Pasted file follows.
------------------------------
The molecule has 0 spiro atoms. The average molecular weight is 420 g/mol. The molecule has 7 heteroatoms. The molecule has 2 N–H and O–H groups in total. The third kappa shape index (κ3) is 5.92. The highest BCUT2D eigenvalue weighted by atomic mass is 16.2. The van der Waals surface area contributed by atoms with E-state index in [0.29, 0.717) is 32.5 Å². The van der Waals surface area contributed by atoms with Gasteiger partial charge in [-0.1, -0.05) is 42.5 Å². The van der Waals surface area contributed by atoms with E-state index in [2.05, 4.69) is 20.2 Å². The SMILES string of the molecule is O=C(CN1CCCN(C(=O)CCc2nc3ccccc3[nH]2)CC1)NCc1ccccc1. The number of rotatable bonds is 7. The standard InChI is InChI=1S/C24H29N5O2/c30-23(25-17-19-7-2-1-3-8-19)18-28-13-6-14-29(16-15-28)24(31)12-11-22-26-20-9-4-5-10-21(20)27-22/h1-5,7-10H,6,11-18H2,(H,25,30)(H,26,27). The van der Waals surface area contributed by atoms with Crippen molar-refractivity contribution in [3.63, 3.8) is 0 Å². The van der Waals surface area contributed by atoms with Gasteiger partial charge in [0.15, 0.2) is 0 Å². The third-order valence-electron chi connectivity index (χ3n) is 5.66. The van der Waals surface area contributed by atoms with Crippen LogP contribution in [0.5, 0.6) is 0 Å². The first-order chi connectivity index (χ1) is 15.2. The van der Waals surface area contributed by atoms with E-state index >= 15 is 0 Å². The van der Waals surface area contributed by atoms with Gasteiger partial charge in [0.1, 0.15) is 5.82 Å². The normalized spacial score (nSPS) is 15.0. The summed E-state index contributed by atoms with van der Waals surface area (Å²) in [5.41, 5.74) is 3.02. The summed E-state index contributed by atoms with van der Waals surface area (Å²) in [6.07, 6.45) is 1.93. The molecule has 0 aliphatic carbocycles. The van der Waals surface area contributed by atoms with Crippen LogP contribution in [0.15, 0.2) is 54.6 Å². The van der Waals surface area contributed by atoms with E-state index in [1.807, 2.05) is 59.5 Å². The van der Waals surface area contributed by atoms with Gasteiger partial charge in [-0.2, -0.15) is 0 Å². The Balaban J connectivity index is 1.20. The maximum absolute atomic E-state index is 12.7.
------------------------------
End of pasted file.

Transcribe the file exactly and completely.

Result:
The molecule has 0 spiro atoms. The average molecular weight is 420 g/mol. The molecule has 7 heteroatoms. The molecule has 2 N–H and O–H groups in total. The third kappa shape index (κ3) is 5.92. The highest BCUT2D eigenvalue weighted by atomic mass is 16.2. The van der Waals surface area contributed by atoms with E-state index in [0.29, 0.717) is 32.5 Å². The van der Waals surface area contributed by atoms with Gasteiger partial charge in [-0.1, -0.05) is 42.5 Å². The van der Waals surface area contributed by atoms with E-state index in [2.05, 4.69) is 20.2 Å². The SMILES string of the molecule is O=C(CN1CCCN(C(=O)CCc2nc3ccccc3[nH]2)CC1)NCc1ccccc1. The number of rotatable bonds is 7. The standard InChI is InChI=1S/C24H29N5O2/c30-23(25-17-19-7-2-1-3-8-19)18-28-13-6-14-29(16-15-28)24(31)12-11-22-26-20-9-4-5-10-21(20)27-22/h1-5,7-10H,6,11-18H2,(H,25,30)(H,26,27). The van der Waals surface area contributed by atoms with Crippen molar-refractivity contribution in [3.63, 3.8) is 0 Å². The van der Waals surface area contributed by atoms with Gasteiger partial charge in [0.15, 0.2) is 0 Å². The third-order valence-electron chi connectivity index (χ3n) is 5.66. The van der Waals surface area contributed by atoms with Crippen LogP contribution in [0.5, 0.6) is 0 Å². The first-order chi connectivity index (χ1) is 15.2. The van der Waals surface area contributed by atoms with E-state index >= 15 is 0 Å². The van der Waals surface area contributed by atoms with Gasteiger partial charge in [0.1, 0.15) is 5.82 Å². The normalized spacial score (nSPS) is 15.0. The summed E-state index contributed by atoms with van der Waals surface area (Å²) in [5.41, 5.74) is 3.02. The summed E-state index contributed by atoms with van der Waals surface area (Å²) in [6.07, 6.45) is 1.93. The molecule has 0 aliphatic carbocycles. The van der Waals surface area contributed by atoms with Crippen LogP contribution in [0.15, 0.2) is 54.6 Å². The van der Waals surface area contributed by atoms with E-state index in [1.807, 2.05) is 59.5 Å². The van der Waals surface area contributed by atoms with Gasteiger partial charge in [-0.2, -0.15) is 0 Å². The Balaban J connectivity index is 1.20. The maximum absolute atomic E-state index is 12.7.